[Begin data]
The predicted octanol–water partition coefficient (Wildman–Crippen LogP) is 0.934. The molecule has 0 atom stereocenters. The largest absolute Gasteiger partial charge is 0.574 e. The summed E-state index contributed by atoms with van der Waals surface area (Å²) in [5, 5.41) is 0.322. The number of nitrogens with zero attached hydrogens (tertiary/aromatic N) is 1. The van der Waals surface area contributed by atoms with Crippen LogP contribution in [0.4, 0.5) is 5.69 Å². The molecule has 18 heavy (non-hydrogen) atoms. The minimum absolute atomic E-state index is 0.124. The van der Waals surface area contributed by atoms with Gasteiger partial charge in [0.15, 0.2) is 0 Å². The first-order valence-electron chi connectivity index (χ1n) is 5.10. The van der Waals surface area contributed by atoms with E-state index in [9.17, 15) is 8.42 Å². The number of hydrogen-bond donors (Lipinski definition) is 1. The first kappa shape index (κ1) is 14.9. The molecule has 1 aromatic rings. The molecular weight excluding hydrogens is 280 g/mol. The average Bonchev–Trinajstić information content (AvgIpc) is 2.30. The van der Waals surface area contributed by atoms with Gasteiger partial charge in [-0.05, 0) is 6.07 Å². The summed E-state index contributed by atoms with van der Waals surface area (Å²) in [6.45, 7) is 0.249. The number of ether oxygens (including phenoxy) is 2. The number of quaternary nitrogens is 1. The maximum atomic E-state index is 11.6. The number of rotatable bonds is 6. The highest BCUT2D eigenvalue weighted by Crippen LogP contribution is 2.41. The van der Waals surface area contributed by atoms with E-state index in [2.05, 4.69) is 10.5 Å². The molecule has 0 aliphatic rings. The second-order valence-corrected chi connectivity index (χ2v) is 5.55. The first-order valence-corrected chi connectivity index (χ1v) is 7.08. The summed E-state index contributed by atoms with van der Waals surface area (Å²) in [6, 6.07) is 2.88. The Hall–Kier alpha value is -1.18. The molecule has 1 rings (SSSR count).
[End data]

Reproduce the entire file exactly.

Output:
The predicted octanol–water partition coefficient (Wildman–Crippen LogP) is 0.934. The molecule has 0 atom stereocenters. The largest absolute Gasteiger partial charge is 0.574 e. The summed E-state index contributed by atoms with van der Waals surface area (Å²) in [5, 5.41) is 0.322. The number of nitrogens with zero attached hydrogens (tertiary/aromatic N) is 1. The van der Waals surface area contributed by atoms with Crippen LogP contribution in [0.4, 0.5) is 5.69 Å². The molecule has 18 heavy (non-hydrogen) atoms. The minimum absolute atomic E-state index is 0.124. The van der Waals surface area contributed by atoms with Gasteiger partial charge in [0.15, 0.2) is 0 Å². The first-order valence-electron chi connectivity index (χ1n) is 5.10. The van der Waals surface area contributed by atoms with E-state index in [9.17, 15) is 8.42 Å². The number of hydrogen-bond donors (Lipinski definition) is 1. The first kappa shape index (κ1) is 14.9. The molecule has 1 aromatic rings. The molecular weight excluding hydrogens is 280 g/mol. The average Bonchev–Trinajstić information content (AvgIpc) is 2.30. The van der Waals surface area contributed by atoms with Gasteiger partial charge in [-0.05, 0) is 6.07 Å². The summed E-state index contributed by atoms with van der Waals surface area (Å²) in [6.45, 7) is 0.249. The number of ether oxygens (including phenoxy) is 2. The number of quaternary nitrogens is 1. The maximum atomic E-state index is 11.6. The number of rotatable bonds is 6. The highest BCUT2D eigenvalue weighted by Crippen LogP contribution is 2.41. The van der Waals surface area contributed by atoms with E-state index in [2.05, 4.69) is 10.5 Å². The molecule has 0 aliphatic rings. The second-order valence-corrected chi connectivity index (χ2v) is 5.55. The first-order valence-corrected chi connectivity index (χ1v) is 7.08. The summed E-state index contributed by atoms with van der Waals surface area (Å²) in [6, 6.07) is 2.88. The Hall–Kier alpha value is -1.18. The molecule has 1 rings (SSSR count).